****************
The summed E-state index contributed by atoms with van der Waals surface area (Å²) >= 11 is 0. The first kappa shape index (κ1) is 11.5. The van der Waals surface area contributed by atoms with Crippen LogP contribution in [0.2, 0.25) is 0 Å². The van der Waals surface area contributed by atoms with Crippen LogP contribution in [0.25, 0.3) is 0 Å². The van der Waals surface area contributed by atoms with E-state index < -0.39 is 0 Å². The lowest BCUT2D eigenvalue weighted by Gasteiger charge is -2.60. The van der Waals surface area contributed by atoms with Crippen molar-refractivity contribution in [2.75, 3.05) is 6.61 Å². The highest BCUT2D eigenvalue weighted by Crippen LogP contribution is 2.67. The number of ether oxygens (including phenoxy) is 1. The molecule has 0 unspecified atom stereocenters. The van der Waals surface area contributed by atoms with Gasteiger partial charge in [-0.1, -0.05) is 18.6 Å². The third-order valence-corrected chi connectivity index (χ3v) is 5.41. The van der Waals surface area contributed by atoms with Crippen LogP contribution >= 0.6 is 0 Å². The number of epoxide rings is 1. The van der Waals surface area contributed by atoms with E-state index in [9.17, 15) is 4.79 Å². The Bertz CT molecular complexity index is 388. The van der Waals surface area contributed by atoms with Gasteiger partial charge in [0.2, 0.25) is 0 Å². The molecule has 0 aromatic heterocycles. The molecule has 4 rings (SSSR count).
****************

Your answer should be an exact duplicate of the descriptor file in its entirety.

The summed E-state index contributed by atoms with van der Waals surface area (Å²) >= 11 is 0. The first kappa shape index (κ1) is 11.5. The van der Waals surface area contributed by atoms with Crippen LogP contribution in [0.2, 0.25) is 0 Å². The van der Waals surface area contributed by atoms with Crippen LogP contribution in [0.25, 0.3) is 0 Å². The van der Waals surface area contributed by atoms with E-state index < -0.39 is 0 Å². The lowest BCUT2D eigenvalue weighted by Gasteiger charge is -2.60. The van der Waals surface area contributed by atoms with Crippen molar-refractivity contribution in [2.75, 3.05) is 6.61 Å². The highest BCUT2D eigenvalue weighted by Crippen LogP contribution is 2.67. The number of ether oxygens (including phenoxy) is 1. The molecule has 0 unspecified atom stereocenters. The van der Waals surface area contributed by atoms with Gasteiger partial charge in [-0.1, -0.05) is 18.6 Å². The third-order valence-corrected chi connectivity index (χ3v) is 5.41. The van der Waals surface area contributed by atoms with Crippen LogP contribution >= 0.6 is 0 Å². The number of epoxide rings is 1. The van der Waals surface area contributed by atoms with E-state index in [9.17, 15) is 4.79 Å². The Bertz CT molecular complexity index is 388. The van der Waals surface area contributed by atoms with Gasteiger partial charge in [0.2, 0.25) is 0 Å². The molecule has 0 aromatic heterocycles. The molecule has 4 rings (SSSR count).